Killdeer (Charadrius vociferus) nests always bring to mind the killdeers’ broken-wing displays.
A killdeer will employ a broken-wing distraction when it notices a predator (killdeer consider humans predators too) near its nest or hatchlings. Moving away from the nest or chicks, the killdeer will appear to be injured and struggle on the ground in front of the perceived or actual threat. It will drag one or both wings and emit a distress call. The bird looks as though it can barely move, let alone fly. The predator assumes the “injured” bird can be easily caught and follows. Always staying one step ahead of the pursuer, the killdeer leads the intruder further and further away from the nest or the babies, hidden under a bush or crouching (flattened) on the ground. Once the killdeer leads the menace far enough away from the nest or chicks, it flies off leaving the hungry pursuer to wonder about the killdeer’s rapid “recovery”.
Killdeer often build their nests in open fields where cattle or horses graze. Unlike the usual killdeer predators such as snakes, coyotes, skunks, weasels or foxes, cattle and horses are not interested in killdeer eggs or hatchlings. Rather these large grazers, unaware of the killdeer, step on nests as they move about eating. With these animals killdeer employ a different strategy to protect their nests, since cows and horses will not pursue an injured bird. The killdeer fluffs itself up with its tail over its head and runs at the intruding horse or cow in an attack mode in an attempt to change the path of this huge animals away from the nest. The ploy works!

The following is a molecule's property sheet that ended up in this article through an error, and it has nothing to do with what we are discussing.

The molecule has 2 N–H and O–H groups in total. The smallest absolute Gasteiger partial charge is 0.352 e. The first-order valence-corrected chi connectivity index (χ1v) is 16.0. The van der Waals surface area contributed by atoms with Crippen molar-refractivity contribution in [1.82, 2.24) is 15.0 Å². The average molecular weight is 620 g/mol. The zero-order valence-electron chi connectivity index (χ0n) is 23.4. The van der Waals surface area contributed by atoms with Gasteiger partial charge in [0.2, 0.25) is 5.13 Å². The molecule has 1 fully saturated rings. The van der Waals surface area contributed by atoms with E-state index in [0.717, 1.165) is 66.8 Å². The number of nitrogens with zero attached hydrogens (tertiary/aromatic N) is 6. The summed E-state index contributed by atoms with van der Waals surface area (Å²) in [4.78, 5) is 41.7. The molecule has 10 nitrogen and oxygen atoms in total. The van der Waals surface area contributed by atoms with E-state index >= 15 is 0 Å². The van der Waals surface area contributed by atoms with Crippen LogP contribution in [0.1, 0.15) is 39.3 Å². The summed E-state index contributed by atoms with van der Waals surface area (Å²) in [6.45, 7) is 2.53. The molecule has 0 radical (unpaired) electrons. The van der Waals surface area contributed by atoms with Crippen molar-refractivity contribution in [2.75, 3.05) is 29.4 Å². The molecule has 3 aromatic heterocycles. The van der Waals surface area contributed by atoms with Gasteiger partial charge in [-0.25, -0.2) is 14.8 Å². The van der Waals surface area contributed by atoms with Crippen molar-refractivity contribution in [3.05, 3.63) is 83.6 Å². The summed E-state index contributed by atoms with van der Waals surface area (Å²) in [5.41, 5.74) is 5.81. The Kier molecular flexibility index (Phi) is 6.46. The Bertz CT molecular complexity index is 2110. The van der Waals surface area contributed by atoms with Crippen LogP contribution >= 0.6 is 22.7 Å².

Recently I did have an unusual experience with a killdeer exhibiting a broken-wing display. I was walking in an area at Baum Lake where many killdeer have nests. Usually at that spot several birds exhibit the distraction near me. As I move down the path birds desert me as I get far enough away from their nests and others begin their attempt to divert my attention when I approached their nesting sites. One day a single killdeer got in front of me in that area and began its injured display. No other killdeer joined in to protect their nests. This single bird remained in front of me for about a quarter of a mile. When I turned away from the killdeer at a Y in the trail it flew back in front of me and continued to act distressed. This behavior continued for several hundred more yards as I walked down a road to the parking lot and my car. Finally the killdeer flew off in the direction we came. I could see it returning to the area where it picked me up about a half mile away. Strange! I have no explanation for this unusual behavior. The only far-fetched idea that I could think of was that this killdeer was the “designated distraction”. Instead of twenty birds all attempting to lure me from their nests, this one bird was responsible for leading me from all the killdeer nesting sites along the path. The other killdeer could then remain with their eggs. But why did it continue its behavior long after I left the area and was on a paved road? I welcome any other ideas or input.
These “injured” killdeer were all photographed at Baum Lake (Shasta County CA).